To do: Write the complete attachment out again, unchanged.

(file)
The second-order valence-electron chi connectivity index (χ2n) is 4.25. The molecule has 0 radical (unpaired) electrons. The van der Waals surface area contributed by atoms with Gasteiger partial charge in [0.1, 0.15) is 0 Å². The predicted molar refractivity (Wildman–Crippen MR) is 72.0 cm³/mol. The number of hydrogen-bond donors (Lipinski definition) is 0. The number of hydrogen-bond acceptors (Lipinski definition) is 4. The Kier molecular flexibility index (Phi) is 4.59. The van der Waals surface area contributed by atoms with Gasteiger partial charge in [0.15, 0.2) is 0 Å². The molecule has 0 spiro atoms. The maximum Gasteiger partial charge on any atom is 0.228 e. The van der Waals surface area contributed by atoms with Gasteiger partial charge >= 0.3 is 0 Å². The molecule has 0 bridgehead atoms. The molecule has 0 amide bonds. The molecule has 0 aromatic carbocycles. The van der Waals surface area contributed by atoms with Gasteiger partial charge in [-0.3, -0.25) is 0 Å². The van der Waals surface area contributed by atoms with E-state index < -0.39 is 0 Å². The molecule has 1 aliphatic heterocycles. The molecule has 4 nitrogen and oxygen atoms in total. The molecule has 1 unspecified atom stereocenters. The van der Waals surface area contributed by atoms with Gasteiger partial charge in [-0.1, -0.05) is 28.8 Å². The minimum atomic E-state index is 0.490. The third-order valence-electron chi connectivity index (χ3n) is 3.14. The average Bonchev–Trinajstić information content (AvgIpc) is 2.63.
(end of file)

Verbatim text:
The second-order valence-electron chi connectivity index (χ2n) is 4.25. The molecule has 0 radical (unpaired) electrons. The van der Waals surface area contributed by atoms with Gasteiger partial charge in [0.1, 0.15) is 0 Å². The predicted molar refractivity (Wildman–Crippen MR) is 72.0 cm³/mol. The number of hydrogen-bond donors (Lipinski definition) is 0. The number of hydrogen-bond acceptors (Lipinski definition) is 4. The Kier molecular flexibility index (Phi) is 4.59. The van der Waals surface area contributed by atoms with Gasteiger partial charge in [0.15, 0.2) is 0 Å². The molecule has 0 spiro atoms. The maximum Gasteiger partial charge on any atom is 0.228 e. The van der Waals surface area contributed by atoms with Gasteiger partial charge >= 0.3 is 0 Å². The molecule has 0 bridgehead atoms. The molecule has 0 amide bonds. The molecule has 0 aromatic carbocycles. The van der Waals surface area contributed by atoms with Gasteiger partial charge in [-0.3, -0.25) is 0 Å². The van der Waals surface area contributed by atoms with E-state index < -0.39 is 0 Å². The molecule has 1 aliphatic heterocycles. The molecule has 4 nitrogen and oxygen atoms in total. The molecule has 1 unspecified atom stereocenters. The van der Waals surface area contributed by atoms with Gasteiger partial charge in [-0.1, -0.05) is 28.8 Å². The minimum atomic E-state index is 0.490. The third-order valence-electron chi connectivity index (χ3n) is 3.14. The average Bonchev–Trinajstić information content (AvgIpc) is 2.63.